|The strangest thing happened after the debate was over. I noticed that both on CNN, and in the progressive blogosphere, several people started trying to determine who won, and even making declarations that Candidate X had, in fact, clearly won the debate. I was taken aback. There was a winner? There was even a competition? What did the winner, well, "win?" New hard-core voters in the Iowa and New Hampshire primaries? New donors? The deliverance of a biting comment that will psychological scar one of his or her opponents so badly that s/he cannot continue on the campaign trail with naught but a thoroughly shredded sense of self-esteem?
The truth is, there is only one objective way for any candidate to "win" the debate: if the debate, or the post-debate spin, cumulatively result in your campaign moving closer to taking the nomination than you were before the debate. That's it. From this "God's eye" perspective, it is doubtful that anyone won the debate. The factors that make the most difference in pushing someone closer to the nomination are, first, new Iowa supporters and, second, new supporters in New Hampshire. Everything else is pretty distant, and I seriously, seriously doubt anyone picked up much, if anything, in those two categories. Granted, the candidates might have made steps in those directions, either by raising name identification or raising favorability ratios. In this sense, it is virtually impossible for any first tier candidates to "win" the debate, since they are already so well known. For example, back in 1992, Perot actually won crushing victories in every debate, simply because far more people became aware of him as a result of the debates. Then again, as the Dodd debate clock again showed tonight, leading candidates are given so much more talk time than second and third tier candidates in these debates, that maybe it might actually be possible for well-known candidates to "win."
So, whose image improved most from the debate? Political Wire has the answer, from a Survey USA instant poll. Biden clearly won, as he temporarily improved his favorability ratio more than twice as much as any other candidate:
However, it was Sen. Joe Biden who made the biggest impression among viewers. Debate watchers were asked if they viewed each Democrat positively or negatively. Comparing the before and after answers:
- Biden went up 38 points, from -6 to +32.
- Obama went up 17 points, from +24 to +41.
- Clinton went up 16 points, from +34 to +50.
- Edwards went up 16, from +22 to +38.
- Dodd went up 15, from -21 to -6.
- Richardson went up 14, from -1 to +13.
- Kucinich went up 7, from -21 to -14.
- Gravel went down 3, from -29 to -32.
Why did Biden win the debate? I think the answer is both obvious and quite sad: most people didn't know that his wife and daughter were killed during the early days of his Senate career. My friends all gasped when they heard him say that, and asked me how they had been killed. Few people would be willing to give him an unfavorable rating almost immediately after hearing that story. And so he won. Certainly not in the way he intended, and definitely not in the way he would have liked. But he won, none the less.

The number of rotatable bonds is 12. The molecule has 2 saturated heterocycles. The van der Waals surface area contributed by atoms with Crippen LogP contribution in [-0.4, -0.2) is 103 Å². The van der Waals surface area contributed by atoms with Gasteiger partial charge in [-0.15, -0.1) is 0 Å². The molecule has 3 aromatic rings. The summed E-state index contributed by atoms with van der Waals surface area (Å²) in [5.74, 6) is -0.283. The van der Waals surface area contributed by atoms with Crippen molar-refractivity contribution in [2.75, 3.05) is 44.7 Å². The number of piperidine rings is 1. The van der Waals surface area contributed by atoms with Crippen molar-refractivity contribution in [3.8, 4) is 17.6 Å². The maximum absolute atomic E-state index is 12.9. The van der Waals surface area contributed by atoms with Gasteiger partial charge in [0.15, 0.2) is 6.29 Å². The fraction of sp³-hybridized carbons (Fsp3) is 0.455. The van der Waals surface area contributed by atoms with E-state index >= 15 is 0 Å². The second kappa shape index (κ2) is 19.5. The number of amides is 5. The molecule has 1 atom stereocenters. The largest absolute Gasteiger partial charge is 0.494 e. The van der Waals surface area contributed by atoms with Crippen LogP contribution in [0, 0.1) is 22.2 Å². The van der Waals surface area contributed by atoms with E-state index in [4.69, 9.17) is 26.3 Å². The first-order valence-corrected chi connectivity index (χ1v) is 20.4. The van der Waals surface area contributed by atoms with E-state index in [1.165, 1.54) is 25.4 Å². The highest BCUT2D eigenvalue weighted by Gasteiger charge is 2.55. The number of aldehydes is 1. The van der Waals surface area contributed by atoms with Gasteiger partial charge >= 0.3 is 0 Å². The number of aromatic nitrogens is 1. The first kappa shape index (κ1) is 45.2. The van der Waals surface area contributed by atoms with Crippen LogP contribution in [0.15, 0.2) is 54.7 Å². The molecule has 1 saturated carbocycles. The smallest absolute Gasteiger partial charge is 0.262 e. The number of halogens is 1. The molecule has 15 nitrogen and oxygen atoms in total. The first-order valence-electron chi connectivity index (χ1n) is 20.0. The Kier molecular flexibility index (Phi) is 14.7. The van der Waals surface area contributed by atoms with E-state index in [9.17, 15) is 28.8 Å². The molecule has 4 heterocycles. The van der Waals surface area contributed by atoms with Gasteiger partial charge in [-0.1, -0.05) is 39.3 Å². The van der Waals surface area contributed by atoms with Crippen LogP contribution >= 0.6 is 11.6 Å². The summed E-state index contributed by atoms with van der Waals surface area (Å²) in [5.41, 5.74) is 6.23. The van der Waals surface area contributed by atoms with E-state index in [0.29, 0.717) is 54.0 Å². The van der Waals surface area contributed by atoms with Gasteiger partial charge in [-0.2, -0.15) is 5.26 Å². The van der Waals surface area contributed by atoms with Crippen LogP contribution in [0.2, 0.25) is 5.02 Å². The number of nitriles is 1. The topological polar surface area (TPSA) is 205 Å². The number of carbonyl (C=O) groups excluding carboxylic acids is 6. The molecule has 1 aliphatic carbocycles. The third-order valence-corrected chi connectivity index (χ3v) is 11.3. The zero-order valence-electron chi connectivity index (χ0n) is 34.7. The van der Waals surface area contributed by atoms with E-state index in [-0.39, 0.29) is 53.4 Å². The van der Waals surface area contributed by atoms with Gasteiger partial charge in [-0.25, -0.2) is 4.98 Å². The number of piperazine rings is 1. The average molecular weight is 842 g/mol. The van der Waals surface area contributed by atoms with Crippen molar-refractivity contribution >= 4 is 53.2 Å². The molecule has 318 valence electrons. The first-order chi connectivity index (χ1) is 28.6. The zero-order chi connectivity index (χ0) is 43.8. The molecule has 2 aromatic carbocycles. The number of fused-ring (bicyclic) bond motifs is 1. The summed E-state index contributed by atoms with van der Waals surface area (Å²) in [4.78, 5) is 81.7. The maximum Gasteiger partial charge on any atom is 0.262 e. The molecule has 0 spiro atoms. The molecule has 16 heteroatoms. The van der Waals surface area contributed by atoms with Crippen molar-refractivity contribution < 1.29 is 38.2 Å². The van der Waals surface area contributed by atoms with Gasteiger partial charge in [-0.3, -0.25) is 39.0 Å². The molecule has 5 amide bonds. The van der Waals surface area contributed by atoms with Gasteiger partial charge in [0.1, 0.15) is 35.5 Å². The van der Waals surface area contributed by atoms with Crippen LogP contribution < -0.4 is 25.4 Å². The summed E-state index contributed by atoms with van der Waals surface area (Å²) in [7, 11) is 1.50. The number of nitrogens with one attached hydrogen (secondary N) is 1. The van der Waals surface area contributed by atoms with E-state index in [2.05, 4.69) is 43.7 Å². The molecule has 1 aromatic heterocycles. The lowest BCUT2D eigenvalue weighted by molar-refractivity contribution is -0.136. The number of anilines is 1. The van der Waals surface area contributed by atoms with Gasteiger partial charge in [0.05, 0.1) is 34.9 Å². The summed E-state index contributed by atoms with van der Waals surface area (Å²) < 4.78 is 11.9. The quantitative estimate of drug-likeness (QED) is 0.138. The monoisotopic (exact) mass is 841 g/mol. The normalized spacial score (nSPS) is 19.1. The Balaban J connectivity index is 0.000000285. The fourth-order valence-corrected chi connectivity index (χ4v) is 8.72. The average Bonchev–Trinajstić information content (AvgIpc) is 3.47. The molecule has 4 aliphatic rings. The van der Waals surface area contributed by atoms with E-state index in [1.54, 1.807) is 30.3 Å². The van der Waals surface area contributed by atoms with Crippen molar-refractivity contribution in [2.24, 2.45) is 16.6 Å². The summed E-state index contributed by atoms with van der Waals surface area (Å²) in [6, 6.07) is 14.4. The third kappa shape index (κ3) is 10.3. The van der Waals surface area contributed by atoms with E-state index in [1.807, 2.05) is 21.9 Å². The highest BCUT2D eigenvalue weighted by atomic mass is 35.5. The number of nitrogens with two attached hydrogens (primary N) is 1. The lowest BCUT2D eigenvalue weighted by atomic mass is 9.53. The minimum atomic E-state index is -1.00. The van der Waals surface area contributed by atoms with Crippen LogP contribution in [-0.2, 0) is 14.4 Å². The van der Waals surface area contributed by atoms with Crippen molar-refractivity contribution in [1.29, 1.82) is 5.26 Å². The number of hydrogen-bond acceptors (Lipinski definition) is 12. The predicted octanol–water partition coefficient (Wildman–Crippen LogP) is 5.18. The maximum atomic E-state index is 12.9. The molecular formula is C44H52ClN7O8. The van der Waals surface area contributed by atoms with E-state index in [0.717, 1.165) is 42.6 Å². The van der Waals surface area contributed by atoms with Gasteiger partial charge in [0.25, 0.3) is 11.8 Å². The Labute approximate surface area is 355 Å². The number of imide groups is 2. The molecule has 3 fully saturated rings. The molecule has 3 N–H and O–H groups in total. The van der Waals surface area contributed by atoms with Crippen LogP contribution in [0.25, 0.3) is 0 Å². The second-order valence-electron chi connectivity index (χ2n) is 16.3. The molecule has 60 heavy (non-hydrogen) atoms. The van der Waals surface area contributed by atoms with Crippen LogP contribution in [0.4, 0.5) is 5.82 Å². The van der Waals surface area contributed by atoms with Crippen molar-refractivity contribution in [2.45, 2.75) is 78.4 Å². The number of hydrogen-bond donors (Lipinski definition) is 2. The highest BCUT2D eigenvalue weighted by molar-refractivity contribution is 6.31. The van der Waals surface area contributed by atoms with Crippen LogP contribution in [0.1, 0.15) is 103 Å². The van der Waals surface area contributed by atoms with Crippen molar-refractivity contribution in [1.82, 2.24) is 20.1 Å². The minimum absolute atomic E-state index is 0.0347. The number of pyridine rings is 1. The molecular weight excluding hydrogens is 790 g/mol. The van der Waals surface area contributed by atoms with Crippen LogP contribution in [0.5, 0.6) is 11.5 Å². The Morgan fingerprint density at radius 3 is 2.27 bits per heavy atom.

Otherwise, clearly Richardson, Dodd, Edwards, Clinton and Obama more or less tied, while Gravel clearly lost and Kucinich finished seventh. Despite my background in textual analysis, I am not going to parse the transcripts to try to determine key lines (I always was a fan of parataxis anyways, so I'm not really into that sort of thing). Instead, I would rather share insights from my mini-focus group of three certain voters in the Pennsylvania Democratic primary. (All of my friends vote in both the primary and the general every year, because I nag them about it endlessly as per my duties as local committeeperson.) From what I could tell, they were pretty impressed with Clinton (though still wary, because while they love, love Bill, they thought he could have accomplished more), despised Gravel (though he still made them laugh), and also very hot and cold on Kucinich (lots of really good lines, lots of really bad lines). One of my friends was from Connecticut, and really wanted to like Dodd, but she wasn't feeling it. Another one of my friends went to Tufts, so she really wanted to like fellow alum Richardson, but I don't think he made the sale, either. I think I talked more about Obama and Edwards than anyone else in the room. Besides that, I did not sense any strong feelings, and we quickly migrated downstairs to play Guitar Hero instead of watching more post-debate spin.
All in all, an enjoyable evening. I hope there are more experimental formats in debates. Regardless, news organizations should let ordinary Americans write the questions more often. If there is anything more boring than watching eight candidates randomly provide thirty-second non-answers to an utterly unfocused set of vague, off the shelf questions, it is watching a news anchor ask those questions.